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Globalisation, Privatisation and Restructuring of Ports

Marc H Juhel

Maritime Economics & Logistics, 2001, vol. 3, issue 2, 139-174

Abstract: The continuous process of change in international transport management in the last 10 years, from a segmented modal approach towards a much more integrated transport concept tailored to better meet the pressing needs of customer industries, is resulting in an increasing pressure on ports to adapt their role and function to this more demanding operational environment. This entails the rethinking of national port development strategies, as well as far-reaching reforms in the legislative, regulatory, and managerial environment within which commercial ports have to operate. In particular, the need to define new partnerships between the public and private sectors in port operations, investment financing and asset management leads to a review of the respective roles of public and private actors, and specifically calls for a clarification of the mandate of the public sector, and simultaneously of the missions it would be well placed to undertake. These missions are likely to be more of a catalyst and facilitator, together with a stress on assistance to public statutory duties, with a particular attention devoted to transport safety and environmental protection. New labour practices are also calling for a changing role for port workers' unions and a new style of dialogue between labour and public and private entities on the waterfront. Simultaneously, efficiency of inland transport to serve an increasing, and most often disputed hinterland has become a critical factor of the ports potential future, as well as of overall trade growth prospects. Today's global logistics organisation makes it mandatory for shippers worldwide to be able to rely on seamless transport chains, of which the port is a prominent node. Smooth interaction between the port and the city often surrounding it, in terms of transport networks requirements, environmental protection, and overall safety, therefore appears a prerequisite for effective delivery of integrated logistics services. Port authorities are likely to have a major role to play in fostering the development of an effective cooperation between interested public and private players, which will be required to make it possible to achieve the expected benefits of integrated transport and logistic operations. Finally, the institutional context, as well as the assets ownership and managerial framework, must be conducive to an optimal cost-effective utilisation of port facilities. This supposes openness to competition in provision of port services, and establishment of appropriate regulation arrangements where market conditions make it necessary. Physical and regulatory integration of transport networks, as well as comprehensive strategies for addressing development planning, environmental and social issues, will also be required to allow national port systems to provide local and regional economies with the services they need.International Journal of Maritime Economics (2001) 3, 139–174. doi: 10.1057/palgrave.ijme.9100012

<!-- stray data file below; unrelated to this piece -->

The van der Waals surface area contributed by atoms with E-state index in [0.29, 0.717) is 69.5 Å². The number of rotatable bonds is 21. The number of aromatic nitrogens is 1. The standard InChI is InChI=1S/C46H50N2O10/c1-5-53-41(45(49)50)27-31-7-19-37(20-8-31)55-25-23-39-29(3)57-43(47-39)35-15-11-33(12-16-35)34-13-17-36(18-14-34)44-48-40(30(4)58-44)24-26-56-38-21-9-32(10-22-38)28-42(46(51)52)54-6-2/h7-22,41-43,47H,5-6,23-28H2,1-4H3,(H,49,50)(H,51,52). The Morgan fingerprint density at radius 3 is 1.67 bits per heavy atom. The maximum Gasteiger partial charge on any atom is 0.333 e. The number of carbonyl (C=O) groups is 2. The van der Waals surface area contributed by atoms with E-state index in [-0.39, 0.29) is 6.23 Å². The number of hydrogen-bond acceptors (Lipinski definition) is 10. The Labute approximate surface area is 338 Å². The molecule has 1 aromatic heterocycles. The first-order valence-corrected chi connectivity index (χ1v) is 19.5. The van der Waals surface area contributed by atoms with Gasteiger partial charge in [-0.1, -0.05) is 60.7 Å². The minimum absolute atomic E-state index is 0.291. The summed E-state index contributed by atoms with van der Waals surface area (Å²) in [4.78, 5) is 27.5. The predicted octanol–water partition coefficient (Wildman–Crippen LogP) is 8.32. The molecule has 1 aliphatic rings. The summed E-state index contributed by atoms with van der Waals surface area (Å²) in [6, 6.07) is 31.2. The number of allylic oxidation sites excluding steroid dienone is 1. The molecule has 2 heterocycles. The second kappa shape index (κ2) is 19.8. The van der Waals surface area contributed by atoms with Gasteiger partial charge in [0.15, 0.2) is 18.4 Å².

Date: 2001
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